Even if you’re relatively new to offshore racing fandom—or a fast-food fried chicken aficionado—the odds are good that you’ve heard of the legendary Copeland family of New Orleans. On the offshore racing side, Al Copeland loomed large in the sport’s glamour days of the 1980 and 1990s and he passed on his high-performance boating passion to his son, Al Copeland, Jr. On the fried chicken side, think Popeye’s and Church’s, though the Copeland family restaurant enterprises, such as Copeland’s of New Orleans, go far beyond crispy yard-bird and fluffy biscuits.
Thanks to Al Copeland, Jr., Nor-Tech and Bent Marine, the Copeland family’s high-performance boating legacy lives on in a 390 Sport center console.
Though the senior Copeland died in 2008 from a rare form of cancer, his son continued in the restaurant and investment business. To celebrate his father’s offshore racing legacy and his dream of setting a world water-speed record, he launched the Phenomenon project in 2010, and though the quad-turbine-engine-powered 50-foot catamaran never reached its intended goal it created plenty of intrigue and discussion for the next couple of years.
And now on center console side of the Copeland performance-boating legacy, you can think Nor-Tech Hi-Performance Boats. Earlier this summer, Al Copeland, Jr., took delivery of a 390 Sport powered by quad Mercury Racing 450R outboard engines from Bent Marine in Metairie, La.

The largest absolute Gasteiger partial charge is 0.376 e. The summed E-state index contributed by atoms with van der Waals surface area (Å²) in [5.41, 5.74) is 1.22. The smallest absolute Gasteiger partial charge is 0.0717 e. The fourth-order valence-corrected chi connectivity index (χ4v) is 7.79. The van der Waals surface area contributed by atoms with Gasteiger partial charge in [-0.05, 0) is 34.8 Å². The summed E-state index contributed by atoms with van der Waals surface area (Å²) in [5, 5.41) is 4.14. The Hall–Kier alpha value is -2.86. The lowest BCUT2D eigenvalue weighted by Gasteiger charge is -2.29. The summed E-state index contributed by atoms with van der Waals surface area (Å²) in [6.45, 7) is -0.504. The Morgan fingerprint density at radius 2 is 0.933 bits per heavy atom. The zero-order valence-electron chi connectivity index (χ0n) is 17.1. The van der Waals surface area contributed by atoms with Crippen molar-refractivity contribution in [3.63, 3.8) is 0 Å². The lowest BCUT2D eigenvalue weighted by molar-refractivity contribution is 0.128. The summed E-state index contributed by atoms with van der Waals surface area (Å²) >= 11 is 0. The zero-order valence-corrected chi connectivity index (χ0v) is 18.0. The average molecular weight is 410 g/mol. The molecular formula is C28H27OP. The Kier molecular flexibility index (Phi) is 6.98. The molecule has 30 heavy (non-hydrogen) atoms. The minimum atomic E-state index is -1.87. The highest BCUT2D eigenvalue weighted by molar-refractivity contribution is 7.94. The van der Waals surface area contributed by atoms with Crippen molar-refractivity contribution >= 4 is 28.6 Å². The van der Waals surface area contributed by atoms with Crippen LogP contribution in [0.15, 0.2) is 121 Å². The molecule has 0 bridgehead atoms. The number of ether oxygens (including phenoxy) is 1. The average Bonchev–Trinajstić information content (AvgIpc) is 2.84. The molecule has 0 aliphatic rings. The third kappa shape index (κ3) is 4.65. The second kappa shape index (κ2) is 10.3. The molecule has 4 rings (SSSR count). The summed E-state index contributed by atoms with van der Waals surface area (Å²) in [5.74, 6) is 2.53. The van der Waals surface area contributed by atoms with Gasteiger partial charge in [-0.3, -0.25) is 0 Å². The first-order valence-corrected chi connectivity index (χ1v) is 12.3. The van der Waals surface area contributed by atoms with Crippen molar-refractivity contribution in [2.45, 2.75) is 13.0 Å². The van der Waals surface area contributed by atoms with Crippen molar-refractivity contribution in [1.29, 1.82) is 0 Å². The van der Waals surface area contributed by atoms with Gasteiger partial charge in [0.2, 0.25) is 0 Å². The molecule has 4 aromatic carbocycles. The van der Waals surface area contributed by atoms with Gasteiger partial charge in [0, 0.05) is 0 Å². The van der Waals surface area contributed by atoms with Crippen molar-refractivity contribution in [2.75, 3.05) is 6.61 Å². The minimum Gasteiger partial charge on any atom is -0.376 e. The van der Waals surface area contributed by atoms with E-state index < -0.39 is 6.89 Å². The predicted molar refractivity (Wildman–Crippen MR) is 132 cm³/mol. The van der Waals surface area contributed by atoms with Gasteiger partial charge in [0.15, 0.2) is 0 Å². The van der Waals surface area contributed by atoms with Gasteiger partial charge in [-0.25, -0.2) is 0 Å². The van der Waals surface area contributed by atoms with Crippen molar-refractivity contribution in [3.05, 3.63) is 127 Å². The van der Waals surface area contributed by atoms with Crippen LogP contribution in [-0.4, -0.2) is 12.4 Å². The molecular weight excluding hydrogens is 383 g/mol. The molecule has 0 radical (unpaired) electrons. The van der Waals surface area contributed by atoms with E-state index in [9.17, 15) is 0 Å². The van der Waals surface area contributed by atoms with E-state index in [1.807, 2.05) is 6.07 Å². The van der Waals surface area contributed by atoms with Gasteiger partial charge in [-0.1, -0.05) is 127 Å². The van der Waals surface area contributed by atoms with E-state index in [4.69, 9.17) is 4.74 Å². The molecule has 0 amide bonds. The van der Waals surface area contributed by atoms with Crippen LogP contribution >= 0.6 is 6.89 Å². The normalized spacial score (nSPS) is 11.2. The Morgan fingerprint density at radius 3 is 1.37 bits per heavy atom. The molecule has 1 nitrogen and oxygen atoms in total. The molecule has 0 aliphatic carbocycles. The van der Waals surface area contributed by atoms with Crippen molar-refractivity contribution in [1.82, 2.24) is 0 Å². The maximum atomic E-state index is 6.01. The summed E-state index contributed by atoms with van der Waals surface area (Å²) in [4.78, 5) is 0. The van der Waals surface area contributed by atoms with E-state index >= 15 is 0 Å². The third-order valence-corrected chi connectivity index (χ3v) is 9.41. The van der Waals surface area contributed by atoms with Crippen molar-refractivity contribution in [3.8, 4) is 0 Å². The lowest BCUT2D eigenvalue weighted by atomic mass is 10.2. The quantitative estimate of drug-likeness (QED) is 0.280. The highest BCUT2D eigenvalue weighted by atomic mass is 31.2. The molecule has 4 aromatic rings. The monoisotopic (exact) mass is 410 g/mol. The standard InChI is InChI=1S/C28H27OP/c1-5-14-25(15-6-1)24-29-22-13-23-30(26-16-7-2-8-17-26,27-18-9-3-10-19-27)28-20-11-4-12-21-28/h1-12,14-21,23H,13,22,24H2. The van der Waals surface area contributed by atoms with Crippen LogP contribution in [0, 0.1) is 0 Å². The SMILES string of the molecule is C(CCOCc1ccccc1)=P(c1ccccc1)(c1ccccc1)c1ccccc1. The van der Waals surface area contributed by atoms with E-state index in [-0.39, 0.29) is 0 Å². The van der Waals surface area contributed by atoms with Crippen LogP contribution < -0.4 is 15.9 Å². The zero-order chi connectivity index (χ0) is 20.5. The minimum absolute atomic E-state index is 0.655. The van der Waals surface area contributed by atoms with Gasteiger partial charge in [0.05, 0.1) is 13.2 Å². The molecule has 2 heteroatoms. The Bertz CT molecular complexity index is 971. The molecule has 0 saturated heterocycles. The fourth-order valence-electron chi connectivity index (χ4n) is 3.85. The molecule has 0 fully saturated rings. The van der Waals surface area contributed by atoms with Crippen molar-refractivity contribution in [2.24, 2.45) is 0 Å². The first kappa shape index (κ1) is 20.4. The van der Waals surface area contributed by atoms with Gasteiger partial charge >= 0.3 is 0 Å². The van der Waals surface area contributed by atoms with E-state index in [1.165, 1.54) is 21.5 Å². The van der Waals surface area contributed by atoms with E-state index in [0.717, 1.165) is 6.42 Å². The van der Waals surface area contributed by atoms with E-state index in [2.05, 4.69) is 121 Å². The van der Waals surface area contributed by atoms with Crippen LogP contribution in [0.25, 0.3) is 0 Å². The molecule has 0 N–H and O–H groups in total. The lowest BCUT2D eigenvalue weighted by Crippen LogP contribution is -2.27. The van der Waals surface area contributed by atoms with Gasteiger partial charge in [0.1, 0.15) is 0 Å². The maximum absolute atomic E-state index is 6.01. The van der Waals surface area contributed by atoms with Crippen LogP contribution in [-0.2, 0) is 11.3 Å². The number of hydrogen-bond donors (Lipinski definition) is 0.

“Mr. Copeland called when we were closed and left a voicemail and I happened to be the message recipient in the morning,” said Josh Clement of the multi-brand dealership. “He was in the market for a center console and Nor-Tech was one the brands he was looking into. He really wanted to be able to purchase something locally from a dealership that could support him, and we fit the bill.”
Enjoy more images of the 39-footer in the slideshow above.
Soon after, Copeland visited the Nor-Tech facility in Southwest Florida and toured the plant before heading to the 2020 Fort Lauderdale International Boat Show in late October. According to Clement, Copeland considered going with the larger Nor-Tech 450 Sport but “really wanted” the 39-footer.
“He also really wanted the 450R outboards when he saw them in Fort Lauderdale,” said Clement. “He wanted to get back into the powerboat world with a 39-footer powered by 450s.”
The boat’s vibrant graphics were handled with a vinyl wrap, which is an unusual dressing for a Nor-Tech product but made sense in context of the project.
“Mr. Copeland had a budget of what he wanted to spend,” said Clement. “He knew how much the paintjob he wanted would cost and how long it would take, so he went with a wrap.
“He loves the boat,” he added. “And it’s great to have Al Copeland, Jr., back in the high-performance boating world, especially in a Nor-Tech.”
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